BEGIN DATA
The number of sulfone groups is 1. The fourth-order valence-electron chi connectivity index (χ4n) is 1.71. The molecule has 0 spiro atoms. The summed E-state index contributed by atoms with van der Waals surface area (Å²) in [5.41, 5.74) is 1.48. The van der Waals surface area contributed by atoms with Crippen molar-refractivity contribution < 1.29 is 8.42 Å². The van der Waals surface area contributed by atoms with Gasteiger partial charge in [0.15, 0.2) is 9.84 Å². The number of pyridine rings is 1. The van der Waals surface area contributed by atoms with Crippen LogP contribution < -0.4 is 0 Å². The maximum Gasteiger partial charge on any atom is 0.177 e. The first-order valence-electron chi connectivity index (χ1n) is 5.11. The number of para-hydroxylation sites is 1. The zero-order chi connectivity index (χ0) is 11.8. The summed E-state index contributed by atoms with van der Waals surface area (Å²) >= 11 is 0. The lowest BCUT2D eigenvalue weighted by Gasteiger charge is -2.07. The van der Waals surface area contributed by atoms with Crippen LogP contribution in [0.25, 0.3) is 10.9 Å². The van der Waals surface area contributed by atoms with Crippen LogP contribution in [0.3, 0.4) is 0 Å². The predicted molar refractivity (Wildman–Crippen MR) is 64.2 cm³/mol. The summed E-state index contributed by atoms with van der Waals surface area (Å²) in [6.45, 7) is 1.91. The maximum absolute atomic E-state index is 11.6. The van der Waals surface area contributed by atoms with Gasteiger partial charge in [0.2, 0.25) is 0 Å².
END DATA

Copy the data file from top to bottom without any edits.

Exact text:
The number of sulfone groups is 1. The fourth-order valence-electron chi connectivity index (χ4n) is 1.71. The molecule has 0 spiro atoms. The summed E-state index contributed by atoms with van der Waals surface area (Å²) in [5.41, 5.74) is 1.48. The van der Waals surface area contributed by atoms with Crippen molar-refractivity contribution < 1.29 is 8.42 Å². The van der Waals surface area contributed by atoms with Gasteiger partial charge in [0.15, 0.2) is 9.84 Å². The number of pyridine rings is 1. The van der Waals surface area contributed by atoms with Crippen LogP contribution < -0.4 is 0 Å². The maximum Gasteiger partial charge on any atom is 0.177 e. The first-order valence-electron chi connectivity index (χ1n) is 5.11. The number of para-hydroxylation sites is 1. The zero-order chi connectivity index (χ0) is 11.8. The summed E-state index contributed by atoms with van der Waals surface area (Å²) >= 11 is 0. The lowest BCUT2D eigenvalue weighted by Gasteiger charge is -2.07. The van der Waals surface area contributed by atoms with Crippen LogP contribution in [0.25, 0.3) is 10.9 Å². The van der Waals surface area contributed by atoms with Crippen LogP contribution in [0.3, 0.4) is 0 Å². The predicted molar refractivity (Wildman–Crippen MR) is 64.2 cm³/mol. The summed E-state index contributed by atoms with van der Waals surface area (Å²) in [6.45, 7) is 1.91. The maximum absolute atomic E-state index is 11.6. The van der Waals surface area contributed by atoms with Gasteiger partial charge in [0.2, 0.25) is 0 Å².